In “Here Comes the Boom” Happy Madison Productions grows up…well, just a little Review

Director Frank Coraci's Here Comes the Boom is the classic underdog tale of a slacker high school biology teacher (Kevin James) who takes on a mission much larger than anything he had previously undertaken and in the process, garners the support of a motley crew of the people he loves.

Kevin James stars as Scott Voss, a forty-two year old teacher at Wilkinson High School in Boston, MA. Once a Division I wrestling star in college, he has since become a biology teacher, indifferent towards his students and incapable of making it to class on-time. The one thing he is intent on doing is convincing school nurse Bella Flores (played the perpetually graceful and bafflingly ageless Salma Hayek) to date him. But tragedy strikes in the form of a threat to cut down the school’s extra-curricular programs, particularly the music program, due to budget cuts. Among those threatened is Marty Streb (the charmingly cute and clueless Henry Winkler), the beloved music teacher.

Long story short, they need to make $48,000 before the end of the semester or lives will be destroyed. Having accidentally committed to cause, James realizes the best way to make the money is by getting involved in the world of MMA (mixed martial arts to those of you who are as ill-informed as I was.) With the help of Nurse Flores, Mr. Streb, one of the biology students, Malia De La Cruz (played by Philippine superstar and former Glee cast member Charice), his brother Eric (James’ real-life brother Gary Valentine), his citizenship student-cum-trainer Niko (Dutch UFC Champion Bas Rutten), and MMA trainer Mark DellaGrotte, Voss fights to change the system and in the process, regain the passion he once had for the school.

Some might complain this was not the movie they expected – they wanted the gags, the projectile vomit, someone getting accidentally hit in the nuts with a hockey stick (as opposed to inside the MMA ring, where it is a regular occurrence). Well haters, keep hating. Okay, I’ll admit, even the trailer made those who saw it roll their eyes, giggle, then quietly mutter, “Oh brother, another one.” I was one of those people.  But this movie succeeds because it hits on all the ‘trendy’ topics – the significance of school reforms, the problems with the economy, particularly unemployment, and yes, even MMA and the UFC are becoming increasingly popular sports to watch on Sunday nights.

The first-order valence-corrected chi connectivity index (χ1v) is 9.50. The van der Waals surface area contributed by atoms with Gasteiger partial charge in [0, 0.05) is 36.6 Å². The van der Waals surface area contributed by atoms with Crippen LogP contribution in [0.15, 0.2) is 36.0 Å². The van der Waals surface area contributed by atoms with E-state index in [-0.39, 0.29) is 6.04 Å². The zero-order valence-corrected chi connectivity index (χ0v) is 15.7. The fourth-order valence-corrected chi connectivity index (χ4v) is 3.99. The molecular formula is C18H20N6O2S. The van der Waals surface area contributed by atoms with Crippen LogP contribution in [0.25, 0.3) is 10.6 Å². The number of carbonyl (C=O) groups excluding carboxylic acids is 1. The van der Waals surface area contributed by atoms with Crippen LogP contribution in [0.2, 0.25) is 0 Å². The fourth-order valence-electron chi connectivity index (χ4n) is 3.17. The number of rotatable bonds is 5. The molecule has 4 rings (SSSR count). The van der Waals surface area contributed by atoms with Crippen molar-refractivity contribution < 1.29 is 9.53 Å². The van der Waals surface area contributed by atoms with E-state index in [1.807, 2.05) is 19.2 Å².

There are other films that tackle the same subjects: last year’s critically-acclaimed Warrior, and the recent release Won’t Back Down, about mothers taking over their kids’ school. But with the cast of familiar faces, though we may not have seen some of them in a while, and the use of good-hearted humor, Here Comes the Boom not only showcases the potential of Happy Madison Productions, but also undertakes serious and incredibly relevant problems in today’s America and through humor makes them issues that are not to be avoided because of their seriousness but problems that are accessible and to which all of us can relate.

Anyone watching movies during the late 1990’s and the early 2000’s will probably have vague memories of Happy Madison creations such as the Deuce Bigelow movies, Little Nicky, and The Hot Chick. (Or as I like to call it, the filmography of Rob Schneider.) While a few dramatic movies like Reign Over Me and Funny People were produced by the company’s subsidiary, Madison 23, Happy Madison is best-remembered and admittedly, well-loved ,for the ones featuring blue-collar guys partaking in crude physical humor with a touch of good-natured heart. Recently however, the company has turned out questionable fare including the likes ofGrown-UpsPaul Blart: Mall Cop, and Jack and Jill. (Come on Adam Sandler, what was that?!) While it may not deliver raucous laughs induced by grotesque slapstick humor or that voice Adam Sandler uses when his character is mocking someone else, Here Comes the Boom is akin to 2003’s 50 First Dates: a humorous take on a serious problem, resulting in a gentler, well-balanced Happy Madison feature that calls for quiet appreciative laughs at cheesy, but heartfelt humor.

"Here Comes the Boom" opens October 12, 2012 and is rated R. Comedy. Directed by Frank Coraci. Written by Kevin James, Allan Loeb, Rock Reuben, . Starring Henry Winkler, Kevin James, Salma Hayek.

Deborah Kenmore • Staff Writer

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